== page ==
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THE LEGISLATION OF CONGRESS - William Leggett, Democratick Editorials: Essays in Jacksonian Political Economy 
Democratic Editorials: Essays in Jacksonian Political Economy, Foreword by Lawrence H. White (Indianapolis: Liberty Fund, 1984).
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THE LEGISLATION OF CONGRESS
March 11, 1835.
Title added by Sedgwick. Text abridged.
Either the present number of representatives in Congress is necessary, or it is not. If the former, then a regular and general attendance is demanded of the members. If the latter, then it is an abuse to saddle the people with the expense of these supernumerary legislators, who spend their time in gallanting the ladies about the city of Washington, or flirting with them in the galleries of the two Houses. If their wisdom is essential to the welfare of the people, then the people who pay them have a right to its exercise: if it is not, it might better be employed on their own account at home.
The close of every session of Congress, whether short or long, invariably exhibits a vast mass of public business either not acted upon, or left unfinished, consisting not unfrequently of questions of great and general importance to the whole Union. This lamentable result may be partly owing to the annual increase of private claims not susceptible of judicial decision, and therefore brought before Congress as the only resort. If so, it would seem to be high time to make such a disposition of these matters as may allow ample time to the proper affairs of the nation; to those general laws which are of universal concern, and the neglect of which is felt in every part of the country.
The cause of this neglect of more important affairs, in the first instance, and this precipitate legislation on them afterwards, will be discovered in the unlimited indulgence of the rage for speech making—the cacoethes loquendi, which is the prevailing epidemic in Congress—added to that propensity to private, partial, and local legislation, which is becoming the curse of this country. Almost every member has his budget of matters of this sort, in which the great mass of the nation has no concern whatever, and which he cannot die in peace without thrusting upon the attention of Congress, and urging with a pertinacity and verbosity precisely in proportion to their insignificance. In this way the people are borne down to the earth with public benefits and harassed with legislation, and there is some reason to fear that it will be discovered ere long that they cannot breathe without a special act of Congress.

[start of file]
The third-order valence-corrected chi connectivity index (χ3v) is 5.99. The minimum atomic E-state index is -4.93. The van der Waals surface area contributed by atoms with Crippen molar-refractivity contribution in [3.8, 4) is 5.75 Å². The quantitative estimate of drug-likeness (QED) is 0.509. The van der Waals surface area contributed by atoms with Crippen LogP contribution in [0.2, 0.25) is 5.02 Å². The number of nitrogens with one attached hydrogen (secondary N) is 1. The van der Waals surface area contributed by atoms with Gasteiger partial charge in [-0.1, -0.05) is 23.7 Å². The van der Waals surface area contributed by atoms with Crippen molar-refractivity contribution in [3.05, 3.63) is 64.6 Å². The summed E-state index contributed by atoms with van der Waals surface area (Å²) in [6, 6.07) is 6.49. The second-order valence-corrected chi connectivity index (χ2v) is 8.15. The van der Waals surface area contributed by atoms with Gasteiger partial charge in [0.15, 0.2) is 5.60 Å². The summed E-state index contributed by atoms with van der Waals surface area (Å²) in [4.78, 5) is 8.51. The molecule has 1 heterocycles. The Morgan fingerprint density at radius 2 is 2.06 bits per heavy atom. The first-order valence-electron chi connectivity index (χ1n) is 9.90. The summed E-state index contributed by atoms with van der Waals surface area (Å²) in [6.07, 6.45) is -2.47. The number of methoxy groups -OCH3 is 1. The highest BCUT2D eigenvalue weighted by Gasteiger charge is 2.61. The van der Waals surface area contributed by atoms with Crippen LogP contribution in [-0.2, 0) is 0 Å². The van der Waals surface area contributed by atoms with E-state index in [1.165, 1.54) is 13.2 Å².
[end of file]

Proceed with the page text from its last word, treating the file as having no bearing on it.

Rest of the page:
“DO NOT GOVERN TOO MUCH,” is a maxim which should be placed in large letters over the speaker’s chair in all legislative bodies. The old proverb, “too much of a good thing is good for nothing,” is most especially applicable to the present time, when it would appear, from the course of our legislation, that common sense, common experience, and the instinct of self-preservation, are utterly insufficient for the ordinary purposes of life; that the people of the United States are not only incapable of self-government, but of taking cognizance of their individual affairs; that industry requires protection, enterprize bounties, and that no man can possibly find his way in broad day light without being tied to the apron-string of a legislative dry-nurse. The present system of our legislation seems founded on the total incapacity of mankind to take care of themselves or to exist without legislative enactment. Individual property must be maintained by invasions of personal rights, and the “general welfare” secured by monopolies and exclusive privileges.
The people of the United States will discover when too late that they may be enslaved by laws as well as by the arbitrary will of a despot; that unnecessary restraints are the essence of tyranny; and that there is no more effectual instrument of depriving them of their liberties, than a legislative body, which is permitted to do anything it pleases under the broad mantle of THE PUBLIC GOOD—a mantle which, like charity, covers a multitude of sins, and like charity is too often practised at the expense of other people.